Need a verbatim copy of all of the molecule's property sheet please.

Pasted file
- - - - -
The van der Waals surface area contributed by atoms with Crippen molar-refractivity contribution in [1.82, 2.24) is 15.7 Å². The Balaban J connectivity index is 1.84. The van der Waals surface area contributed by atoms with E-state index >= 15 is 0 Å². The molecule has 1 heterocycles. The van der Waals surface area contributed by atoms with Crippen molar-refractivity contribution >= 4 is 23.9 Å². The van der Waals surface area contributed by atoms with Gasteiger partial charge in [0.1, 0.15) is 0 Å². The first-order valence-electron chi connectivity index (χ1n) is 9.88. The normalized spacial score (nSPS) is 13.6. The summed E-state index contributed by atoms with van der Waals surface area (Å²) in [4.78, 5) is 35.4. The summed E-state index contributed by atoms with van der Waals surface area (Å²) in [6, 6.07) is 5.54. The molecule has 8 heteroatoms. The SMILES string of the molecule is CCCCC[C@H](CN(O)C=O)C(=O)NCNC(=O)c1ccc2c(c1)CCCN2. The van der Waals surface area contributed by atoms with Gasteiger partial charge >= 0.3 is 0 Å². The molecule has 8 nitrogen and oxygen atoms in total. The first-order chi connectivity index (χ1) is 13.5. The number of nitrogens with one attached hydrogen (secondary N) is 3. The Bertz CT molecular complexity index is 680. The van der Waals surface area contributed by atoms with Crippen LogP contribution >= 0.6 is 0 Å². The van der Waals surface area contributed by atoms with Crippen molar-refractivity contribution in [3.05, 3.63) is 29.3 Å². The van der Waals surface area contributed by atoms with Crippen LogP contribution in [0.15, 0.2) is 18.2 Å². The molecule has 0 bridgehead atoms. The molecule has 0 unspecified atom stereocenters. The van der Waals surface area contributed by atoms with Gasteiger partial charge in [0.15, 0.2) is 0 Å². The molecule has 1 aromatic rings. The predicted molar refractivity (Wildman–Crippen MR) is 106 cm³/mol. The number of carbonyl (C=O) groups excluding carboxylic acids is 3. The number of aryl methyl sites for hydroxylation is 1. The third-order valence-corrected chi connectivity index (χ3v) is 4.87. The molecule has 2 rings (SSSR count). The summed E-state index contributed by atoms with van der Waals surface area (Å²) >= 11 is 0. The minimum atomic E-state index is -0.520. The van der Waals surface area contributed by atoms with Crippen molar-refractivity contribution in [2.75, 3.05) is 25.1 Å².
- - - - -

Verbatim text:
The van der Waals surface area contributed by atoms with Crippen molar-refractivity contribution in [1.82, 2.24) is 15.7 Å². The Balaban J connectivity index is 1.84. The van der Waals surface area contributed by atoms with E-state index >= 15 is 0 Å². The molecule has 1 heterocycles. The van der Waals surface area contributed by atoms with Crippen molar-refractivity contribution >= 4 is 23.9 Å². The van der Waals surface area contributed by atoms with Gasteiger partial charge in [0.1, 0.15) is 0 Å². The first-order valence-electron chi connectivity index (χ1n) is 9.88. The normalized spacial score (nSPS) is 13.6. The summed E-state index contributed by atoms with van der Waals surface area (Å²) in [4.78, 5) is 35.4. The summed E-state index contributed by atoms with van der Waals surface area (Å²) in [6, 6.07) is 5.54. The molecule has 8 heteroatoms. The SMILES string of the molecule is CCCCC[C@H](CN(O)C=O)C(=O)NCNC(=O)c1ccc2c(c1)CCCN2. The van der Waals surface area contributed by atoms with Gasteiger partial charge >= 0.3 is 0 Å². The molecule has 8 nitrogen and oxygen atoms in total. The first-order chi connectivity index (χ1) is 13.5. The number of nitrogens with one attached hydrogen (secondary N) is 3. The Bertz CT molecular complexity index is 680. The van der Waals surface area contributed by atoms with Crippen LogP contribution >= 0.6 is 0 Å². The van der Waals surface area contributed by atoms with Crippen molar-refractivity contribution in [3.05, 3.63) is 29.3 Å². The van der Waals surface area contributed by atoms with Crippen LogP contribution in [0.15, 0.2) is 18.2 Å². The molecule has 0 bridgehead atoms. The molecule has 0 unspecified atom stereocenters. The van der Waals surface area contributed by atoms with Gasteiger partial charge in [0.15, 0.2) is 0 Å². The molecule has 1 aromatic rings. The predicted molar refractivity (Wildman–Crippen MR) is 106 cm³/mol. The number of carbonyl (C=O) groups excluding carboxylic acids is 3. The number of aryl methyl sites for hydroxylation is 1. The third-order valence-corrected chi connectivity index (χ3v) is 4.87. The molecule has 2 rings (SSSR count). The summed E-state index contributed by atoms with van der Waals surface area (Å²) >= 11 is 0. The minimum atomic E-state index is -0.520. The van der Waals surface area contributed by atoms with Crippen molar-refractivity contribution in [2.75, 3.05) is 25.1 Å².